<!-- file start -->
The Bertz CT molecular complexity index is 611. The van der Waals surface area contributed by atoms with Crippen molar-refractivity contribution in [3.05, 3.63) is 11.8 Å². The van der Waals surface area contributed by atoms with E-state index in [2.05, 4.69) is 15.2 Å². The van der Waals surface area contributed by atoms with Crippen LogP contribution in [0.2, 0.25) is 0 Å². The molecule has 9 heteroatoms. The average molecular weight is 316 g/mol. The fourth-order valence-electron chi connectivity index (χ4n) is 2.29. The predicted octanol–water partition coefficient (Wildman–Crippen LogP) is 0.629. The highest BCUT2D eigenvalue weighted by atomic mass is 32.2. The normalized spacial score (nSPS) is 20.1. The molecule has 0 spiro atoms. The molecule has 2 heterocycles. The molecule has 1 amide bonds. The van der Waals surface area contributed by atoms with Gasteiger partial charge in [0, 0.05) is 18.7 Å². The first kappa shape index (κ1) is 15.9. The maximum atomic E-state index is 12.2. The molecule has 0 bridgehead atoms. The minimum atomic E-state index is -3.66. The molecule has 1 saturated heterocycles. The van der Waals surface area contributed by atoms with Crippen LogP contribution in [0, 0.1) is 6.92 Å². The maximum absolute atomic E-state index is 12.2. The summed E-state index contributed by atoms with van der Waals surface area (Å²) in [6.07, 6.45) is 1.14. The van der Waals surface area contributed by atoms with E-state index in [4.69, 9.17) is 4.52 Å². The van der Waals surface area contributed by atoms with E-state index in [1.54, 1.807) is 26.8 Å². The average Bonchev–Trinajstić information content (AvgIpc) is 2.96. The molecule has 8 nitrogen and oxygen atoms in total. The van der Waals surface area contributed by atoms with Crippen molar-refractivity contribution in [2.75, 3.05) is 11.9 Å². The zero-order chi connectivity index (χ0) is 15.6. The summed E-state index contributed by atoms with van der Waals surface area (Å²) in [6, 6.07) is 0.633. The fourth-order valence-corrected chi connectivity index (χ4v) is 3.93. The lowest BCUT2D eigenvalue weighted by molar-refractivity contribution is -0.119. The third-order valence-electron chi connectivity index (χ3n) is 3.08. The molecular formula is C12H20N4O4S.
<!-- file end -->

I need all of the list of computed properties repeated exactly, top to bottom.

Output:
The Bertz CT molecular complexity index is 611. The van der Waals surface area contributed by atoms with Crippen molar-refractivity contribution in [3.05, 3.63) is 11.8 Å². The van der Waals surface area contributed by atoms with E-state index in [2.05, 4.69) is 15.2 Å². The van der Waals surface area contributed by atoms with Crippen LogP contribution in [0.2, 0.25) is 0 Å². The molecule has 9 heteroatoms. The average molecular weight is 316 g/mol. The fourth-order valence-electron chi connectivity index (χ4n) is 2.29. The predicted octanol–water partition coefficient (Wildman–Crippen LogP) is 0.629. The highest BCUT2D eigenvalue weighted by atomic mass is 32.2. The normalized spacial score (nSPS) is 20.1. The molecule has 0 spiro atoms. The molecule has 2 heterocycles. The molecule has 1 amide bonds. The van der Waals surface area contributed by atoms with Gasteiger partial charge in [0, 0.05) is 18.7 Å². The first kappa shape index (κ1) is 15.9. The maximum atomic E-state index is 12.2. The molecule has 0 bridgehead atoms. The minimum atomic E-state index is -3.66. The molecule has 1 saturated heterocycles. The van der Waals surface area contributed by atoms with Crippen LogP contribution in [0, 0.1) is 6.92 Å². The maximum absolute atomic E-state index is 12.2. The summed E-state index contributed by atoms with van der Waals surface area (Å²) in [6.07, 6.45) is 1.14. The van der Waals surface area contributed by atoms with E-state index in [4.69, 9.17) is 4.52 Å². The van der Waals surface area contributed by atoms with E-state index in [1.54, 1.807) is 26.8 Å². The average Bonchev–Trinajstić information content (AvgIpc) is 2.96. The molecule has 8 nitrogen and oxygen atoms in total. The van der Waals surface area contributed by atoms with Crippen molar-refractivity contribution in [2.75, 3.05) is 11.9 Å². The zero-order chi connectivity index (χ0) is 15.6. The summed E-state index contributed by atoms with van der Waals surface area (Å²) in [6, 6.07) is 0.633. The fourth-order valence-corrected chi connectivity index (χ4v) is 3.93. The lowest BCUT2D eigenvalue weighted by molar-refractivity contribution is -0.119. The third-order valence-electron chi connectivity index (χ3n) is 3.08. The molecular formula is C12H20N4O4S.